This Article is an Introduction to Legislation

Schools owe a duty of care to students and staff to ensure a safe environment and to avoid foreseeable risks of harm. This is a non-delegable duty of care, which means the school has the ultimate responsibility for the safety and well-being of students even if specific responsibilities are delegated to particular staff members. Additionally, it means all school staff owe a duty of care to students and others in the school environment, which also requires that all school staff take reasonable steps to avoid foreseeable harm.

There are foreseeable risks of harm for students with type 1 diabetes. This means that the school and school staff must take reasonable precautions to protect students and staff against such risks of harm. The school should implement processes and safeguards to support students with diabetes, to ensure their safety, as well as for the safety of other students and staff.

The school’s non-delegable duty of care to students also means that if there is a failure to implement appropriate safeguards and measures to support a student with diabetes, the school is likely to be liable if that student suffers harm as a consequence of the failure. This is the case even if the harm arises due to the actions of another person, such as a school staff member.

Although individual staff members owe a duty of care to students, generally the school or school authority is vicariously liable for the negligence of school staff performing duties in the course of their employment.

This is likely to include, circumstances where a designated staff member makes an error in administering insulin or is unable to properly administer or supervise the administration of insulin due to a lack of appropriate training.

Failure to manage type 1 diabetes in the short to medium term can impact a student’s ability to learn and participate at school. In rare cases, it can place students at increased risk of serious and immediate health complications, such as unconsciousness as a result of very low blood glucose levels. This means that there is a significant legal risk to the school in failing to implement a safe system and failing to support a student with type 1 diabetes.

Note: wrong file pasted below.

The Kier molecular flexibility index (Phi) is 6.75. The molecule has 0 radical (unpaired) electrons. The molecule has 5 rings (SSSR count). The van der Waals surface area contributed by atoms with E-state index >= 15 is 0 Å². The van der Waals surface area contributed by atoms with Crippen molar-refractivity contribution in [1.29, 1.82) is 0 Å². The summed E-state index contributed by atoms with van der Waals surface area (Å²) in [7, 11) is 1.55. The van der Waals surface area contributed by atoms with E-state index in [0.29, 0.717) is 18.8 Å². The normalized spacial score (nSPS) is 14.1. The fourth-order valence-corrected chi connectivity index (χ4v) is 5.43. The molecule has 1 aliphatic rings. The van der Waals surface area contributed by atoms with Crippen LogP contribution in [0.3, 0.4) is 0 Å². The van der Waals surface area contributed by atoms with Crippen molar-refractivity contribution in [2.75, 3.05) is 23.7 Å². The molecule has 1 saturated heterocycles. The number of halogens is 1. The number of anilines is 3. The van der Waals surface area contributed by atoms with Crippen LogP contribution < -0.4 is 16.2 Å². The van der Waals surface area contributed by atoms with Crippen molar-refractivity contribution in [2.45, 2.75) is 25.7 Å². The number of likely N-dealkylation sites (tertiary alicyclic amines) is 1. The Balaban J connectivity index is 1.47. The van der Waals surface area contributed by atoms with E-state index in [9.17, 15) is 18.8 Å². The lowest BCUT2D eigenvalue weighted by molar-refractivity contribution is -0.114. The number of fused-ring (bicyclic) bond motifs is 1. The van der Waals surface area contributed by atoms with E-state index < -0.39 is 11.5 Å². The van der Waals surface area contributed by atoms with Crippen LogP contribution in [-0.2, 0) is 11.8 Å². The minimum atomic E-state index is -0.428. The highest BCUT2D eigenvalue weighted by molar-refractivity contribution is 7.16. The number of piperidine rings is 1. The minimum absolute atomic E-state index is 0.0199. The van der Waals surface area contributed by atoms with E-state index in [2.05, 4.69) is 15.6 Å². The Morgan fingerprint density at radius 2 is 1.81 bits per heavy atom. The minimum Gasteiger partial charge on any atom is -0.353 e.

In summary, there are a number of key measures relevant to ensuring that the school meets the relevant legal and policy obligations. The implementation of these measures is the responsibility of the principal, but it requires:

Implementing a student’s diabetes management plan
Ensuring that the student’s individual diabetes management plan is effectively implemented in the school setting, and that appropriate measures are in place to enable staff to support the student’s needs, as set out in the student’s plan. >> Read More

Ensuring that there is access to training and education
Ensuring hat all school staff who play role in supporting the student, are appropriately trained, so that staff are able to discharge their duty of care to students. >> Read More

Communication
Communicating with members of the school type 1 diabetes team is fundamental so that each party can understand each other’s roles and responsibilities, as well as ensuring that any changes or adjustments to the child’s needs are communicated effectively to school staff, including the designated staff member. >> Read More

 

The non-delegable duty of care that exists in the school setting requires that principals:

  • understand their obligations under the law;
  • effectively communicate with all school staff about the needs of students with diabetes and any adjustments that have been agreed between the school, parents and carers and the student to support the student’s participation at school;
  • ensure that all school staff understand their duty of care to the student;
  • ensure that all school staff undergo at least level one training, so that staff can identify when a student with diabetes needs assistance and know what to do should a student need emergency or urgent attention due to their diabetes;
  • identify staff members willing to undertake further training to become designated staff who will assist students with daily diabetes management needs such as blood glucose monitoring and/or administration of insulin, as defined in their diabetes management plan;
  • facilitate good relationships and communication between school staff, parents and health practitioners;
  • work in consultation with parents and students (where appropriate), to implement ‘reasonable adjustments’ to support students with diabetes and ensure that they are able to participate at school;
  • ensure that any requests for changes to clinical aspects of the student’s diabetes management plan raised by parents or carers, are confirmed with the student’s diabetes treating team – this is necessary to ensure that such changes are appropriate and that staff supporting the student are meeting their duty of care to the child; and
  • ensure that there are appropriate arrangements concerning the accessibility and storage of medicines in the school setting, to balance the needs of students with diabetes as well as safeguard the safety of other students and staff.